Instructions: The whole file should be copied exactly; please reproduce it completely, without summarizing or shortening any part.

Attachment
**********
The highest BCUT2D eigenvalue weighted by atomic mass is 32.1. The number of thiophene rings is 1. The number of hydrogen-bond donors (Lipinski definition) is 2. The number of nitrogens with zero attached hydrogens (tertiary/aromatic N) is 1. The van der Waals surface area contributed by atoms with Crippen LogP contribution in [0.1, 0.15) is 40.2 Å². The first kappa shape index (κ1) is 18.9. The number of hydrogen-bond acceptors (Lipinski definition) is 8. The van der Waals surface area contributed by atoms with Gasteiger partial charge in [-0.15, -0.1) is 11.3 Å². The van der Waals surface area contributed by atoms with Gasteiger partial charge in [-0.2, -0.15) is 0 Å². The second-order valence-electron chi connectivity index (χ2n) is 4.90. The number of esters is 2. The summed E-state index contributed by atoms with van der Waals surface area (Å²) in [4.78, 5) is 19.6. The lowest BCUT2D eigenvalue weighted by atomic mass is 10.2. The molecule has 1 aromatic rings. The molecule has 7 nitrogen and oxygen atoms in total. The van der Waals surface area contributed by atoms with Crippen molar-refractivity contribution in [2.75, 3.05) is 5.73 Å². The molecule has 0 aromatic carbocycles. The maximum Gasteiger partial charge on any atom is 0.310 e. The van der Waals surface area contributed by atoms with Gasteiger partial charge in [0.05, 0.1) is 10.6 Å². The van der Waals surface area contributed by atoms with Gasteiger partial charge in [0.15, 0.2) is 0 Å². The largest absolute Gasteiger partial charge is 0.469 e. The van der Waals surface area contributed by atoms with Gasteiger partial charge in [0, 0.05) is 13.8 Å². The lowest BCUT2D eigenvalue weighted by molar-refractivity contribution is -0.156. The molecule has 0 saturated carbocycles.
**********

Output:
The highest BCUT2D eigenvalue weighted by atomic mass is 32.1. The number of thiophene rings is 1. The number of hydrogen-bond donors (Lipinski definition) is 2. The number of nitrogens with zero attached hydrogens (tertiary/aromatic N) is 1. The van der Waals surface area contributed by atoms with Crippen LogP contribution in [0.1, 0.15) is 40.2 Å². The first kappa shape index (κ1) is 18.9. The number of hydrogen-bond acceptors (Lipinski definition) is 8. The van der Waals surface area contributed by atoms with Gasteiger partial charge in [-0.15, -0.1) is 11.3 Å². The van der Waals surface area contributed by atoms with Gasteiger partial charge in [-0.2, -0.15) is 0 Å². The second-order valence-electron chi connectivity index (χ2n) is 4.90. The number of esters is 2. The summed E-state index contributed by atoms with van der Waals surface area (Å²) in [4.78, 5) is 19.6. The lowest BCUT2D eigenvalue weighted by atomic mass is 10.2. The molecule has 1 aromatic rings. The molecule has 7 nitrogen and oxygen atoms in total. The van der Waals surface area contributed by atoms with Crippen molar-refractivity contribution in [2.75, 3.05) is 5.73 Å². The molecule has 0 aromatic carbocycles. The maximum Gasteiger partial charge on any atom is 0.310 e. The van der Waals surface area contributed by atoms with Gasteiger partial charge in [0.05, 0.1) is 10.6 Å². The van der Waals surface area contributed by atoms with Gasteiger partial charge in [0.15, 0.2) is 0 Å². The largest absolute Gasteiger partial charge is 0.469 e. The van der Waals surface area contributed by atoms with Gasteiger partial charge in [0, 0.05) is 13.8 Å². The lowest BCUT2D eigenvalue weighted by molar-refractivity contribution is -0.156. The molecule has 0 saturated carbocycles.